Leinster continued their dominance of the Guinness PRO14 by collecting a fourth consecutive title with a 16-6 win over rivals Munster in Saturday’s final.
Although they were unable to turn their first-half pressure into points, going in level at 6-6 at half-time, a try from Jack Conan helped Leinster move clear after the the break, but the scoreline did not reflect the gulf between the two sides on the day.
Munster were chasing their first championship in a decade, having beaten Leinster in the final in 2011, but they were forced to play much of the match in their own half and could only muster a pair of penalties from Joey Carbery.
Leo Cullen’s side have now won the past six meetings between the sides.
Leinster imposed themselves on the game early on, putting Munster under pressure from the off, and they had the lead inside four minutes courtesy of a Ross Byrne penalty.
Jordan Larmour – one of several Ireland stars back from Guinness Six Nations duty for this match – spilled a pass on the right wing as the hosts squandered an opportunity for the game’s first try, but things were beginning to look ominous for Munster.
Byrne split the posts again to move Leinster 6-0 in front, but Carbery then halved the deficit with Munster’s first chance to get on the scoreboard.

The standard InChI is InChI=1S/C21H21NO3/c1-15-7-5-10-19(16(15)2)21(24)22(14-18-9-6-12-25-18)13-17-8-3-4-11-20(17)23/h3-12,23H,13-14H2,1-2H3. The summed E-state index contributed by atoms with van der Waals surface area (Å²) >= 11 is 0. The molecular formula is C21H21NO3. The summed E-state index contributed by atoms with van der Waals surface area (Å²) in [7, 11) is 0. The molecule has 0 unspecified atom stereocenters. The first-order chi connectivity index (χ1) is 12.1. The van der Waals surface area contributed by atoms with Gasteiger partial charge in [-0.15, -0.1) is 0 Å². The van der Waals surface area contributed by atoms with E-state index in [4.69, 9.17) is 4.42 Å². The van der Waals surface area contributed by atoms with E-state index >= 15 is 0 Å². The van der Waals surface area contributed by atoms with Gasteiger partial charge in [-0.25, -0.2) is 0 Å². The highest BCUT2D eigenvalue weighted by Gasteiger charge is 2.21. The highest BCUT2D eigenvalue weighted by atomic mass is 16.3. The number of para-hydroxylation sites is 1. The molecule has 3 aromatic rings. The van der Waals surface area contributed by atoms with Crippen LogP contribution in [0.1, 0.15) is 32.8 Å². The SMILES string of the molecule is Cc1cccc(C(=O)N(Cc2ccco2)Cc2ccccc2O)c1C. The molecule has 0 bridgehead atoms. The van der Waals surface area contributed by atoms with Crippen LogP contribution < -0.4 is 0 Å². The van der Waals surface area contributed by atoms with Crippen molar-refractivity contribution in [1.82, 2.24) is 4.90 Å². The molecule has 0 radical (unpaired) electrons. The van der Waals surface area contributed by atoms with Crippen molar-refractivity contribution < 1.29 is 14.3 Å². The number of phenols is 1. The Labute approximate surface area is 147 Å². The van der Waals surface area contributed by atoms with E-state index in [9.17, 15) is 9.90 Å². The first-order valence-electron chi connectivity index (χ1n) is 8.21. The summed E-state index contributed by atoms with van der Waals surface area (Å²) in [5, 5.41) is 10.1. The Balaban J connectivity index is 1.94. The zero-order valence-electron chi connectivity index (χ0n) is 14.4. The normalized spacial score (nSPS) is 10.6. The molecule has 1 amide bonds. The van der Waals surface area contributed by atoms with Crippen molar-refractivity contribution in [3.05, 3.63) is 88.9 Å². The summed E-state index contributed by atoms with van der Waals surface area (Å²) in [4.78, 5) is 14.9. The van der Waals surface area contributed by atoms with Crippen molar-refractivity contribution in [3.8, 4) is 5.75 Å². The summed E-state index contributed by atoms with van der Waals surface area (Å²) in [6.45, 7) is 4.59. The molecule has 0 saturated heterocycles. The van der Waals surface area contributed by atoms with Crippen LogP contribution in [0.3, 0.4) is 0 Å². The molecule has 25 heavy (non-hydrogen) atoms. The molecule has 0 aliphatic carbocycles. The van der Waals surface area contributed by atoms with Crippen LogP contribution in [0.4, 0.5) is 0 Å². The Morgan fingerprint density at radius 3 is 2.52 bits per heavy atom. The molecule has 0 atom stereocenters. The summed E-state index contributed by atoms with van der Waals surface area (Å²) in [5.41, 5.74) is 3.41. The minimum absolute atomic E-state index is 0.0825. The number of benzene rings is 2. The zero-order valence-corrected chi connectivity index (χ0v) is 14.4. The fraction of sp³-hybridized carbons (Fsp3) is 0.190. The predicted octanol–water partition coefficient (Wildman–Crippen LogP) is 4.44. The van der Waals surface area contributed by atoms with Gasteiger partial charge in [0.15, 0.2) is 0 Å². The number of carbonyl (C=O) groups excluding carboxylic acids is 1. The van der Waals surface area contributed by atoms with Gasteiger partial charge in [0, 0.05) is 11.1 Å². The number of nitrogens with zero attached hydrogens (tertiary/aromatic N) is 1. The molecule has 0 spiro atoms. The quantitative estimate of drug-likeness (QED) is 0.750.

The visitors came through the early storm with their title hopes still very much intact, but they were left breathing a sigh of relief after 27 minutes when Scott Fardy was held up over the line, as Leinster failed to capitalise on their control.
Scrum-half Conor Murray donned his kicking boots but fell just short with a penalty attempt from the halfway line four minutes from half-time, but Carbery – after firing wide with a subsequent effort – made no mistake with the last kick of the half, pulling Munster level at 6-6.
Leinster were held up again early in the second half when Conan powered over, but the number eight was the man to finally make the breakthrough moments later when he burrowed for the line from close range.
Byrne added the extras and the loss of skipper Peter O’Mahony to injury compounded the situation for Munster.
Fly-half Byrne looked to be struggling with a knock as he missed his next attempt, but he was back on form to open up a 10-point advantage that proved to be the final winning margin.